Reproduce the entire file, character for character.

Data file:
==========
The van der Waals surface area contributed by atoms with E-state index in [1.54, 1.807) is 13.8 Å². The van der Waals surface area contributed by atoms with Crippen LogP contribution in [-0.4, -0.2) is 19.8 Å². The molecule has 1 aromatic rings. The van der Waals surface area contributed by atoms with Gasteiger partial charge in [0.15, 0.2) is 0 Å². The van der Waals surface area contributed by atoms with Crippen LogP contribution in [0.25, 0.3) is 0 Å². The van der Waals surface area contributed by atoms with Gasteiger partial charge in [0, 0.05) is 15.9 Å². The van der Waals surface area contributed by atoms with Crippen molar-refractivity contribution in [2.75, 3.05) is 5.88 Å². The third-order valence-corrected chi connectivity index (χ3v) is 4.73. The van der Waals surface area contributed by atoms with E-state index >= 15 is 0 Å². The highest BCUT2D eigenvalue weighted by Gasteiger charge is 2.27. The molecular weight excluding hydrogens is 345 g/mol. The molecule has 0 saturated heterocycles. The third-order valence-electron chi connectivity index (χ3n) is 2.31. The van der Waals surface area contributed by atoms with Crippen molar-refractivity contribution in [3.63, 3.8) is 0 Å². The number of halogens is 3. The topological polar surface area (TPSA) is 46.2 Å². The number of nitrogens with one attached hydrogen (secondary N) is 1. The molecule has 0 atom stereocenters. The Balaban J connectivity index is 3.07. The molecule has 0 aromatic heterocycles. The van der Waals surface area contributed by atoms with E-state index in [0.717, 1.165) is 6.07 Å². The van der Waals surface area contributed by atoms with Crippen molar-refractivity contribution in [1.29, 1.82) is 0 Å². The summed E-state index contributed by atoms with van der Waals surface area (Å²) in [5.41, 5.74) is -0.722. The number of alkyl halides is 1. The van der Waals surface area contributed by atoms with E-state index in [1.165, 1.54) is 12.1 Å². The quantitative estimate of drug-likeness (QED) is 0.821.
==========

The van der Waals surface area contributed by atoms with E-state index in [1.54, 1.807) is 13.8 Å². The van der Waals surface area contributed by atoms with Crippen LogP contribution in [-0.4, -0.2) is 19.8 Å². The molecule has 1 aromatic rings. The van der Waals surface area contributed by atoms with Gasteiger partial charge in [0.15, 0.2) is 0 Å². The van der Waals surface area contributed by atoms with Crippen LogP contribution in [0.25, 0.3) is 0 Å². The van der Waals surface area contributed by atoms with Gasteiger partial charge in [0, 0.05) is 15.9 Å². The van der Waals surface area contributed by atoms with Crippen molar-refractivity contribution in [2.75, 3.05) is 5.88 Å². The third-order valence-corrected chi connectivity index (χ3v) is 4.73. The van der Waals surface area contributed by atoms with E-state index >= 15 is 0 Å². The highest BCUT2D eigenvalue weighted by Gasteiger charge is 2.27. The molecular weight excluding hydrogens is 345 g/mol. The molecule has 0 saturated heterocycles. The third-order valence-electron chi connectivity index (χ3n) is 2.31. The van der Waals surface area contributed by atoms with Crippen molar-refractivity contribution in [3.63, 3.8) is 0 Å². The number of halogens is 3. The topological polar surface area (TPSA) is 46.2 Å². The number of nitrogens with one attached hydrogen (secondary N) is 1. The molecule has 0 atom stereocenters. The Balaban J connectivity index is 3.07. The molecule has 0 aromatic heterocycles. The van der Waals surface area contributed by atoms with E-state index in [0.717, 1.165) is 6.07 Å². The van der Waals surface area contributed by atoms with Crippen molar-refractivity contribution in [1.29, 1.82) is 0 Å². The summed E-state index contributed by atoms with van der Waals surface area (Å²) in [5.41, 5.74) is -0.722. The number of alkyl halides is 1. The van der Waals surface area contributed by atoms with E-state index in [1.165, 1.54) is 12.1 Å². The quantitative estimate of drug-likeness (QED) is 0.821.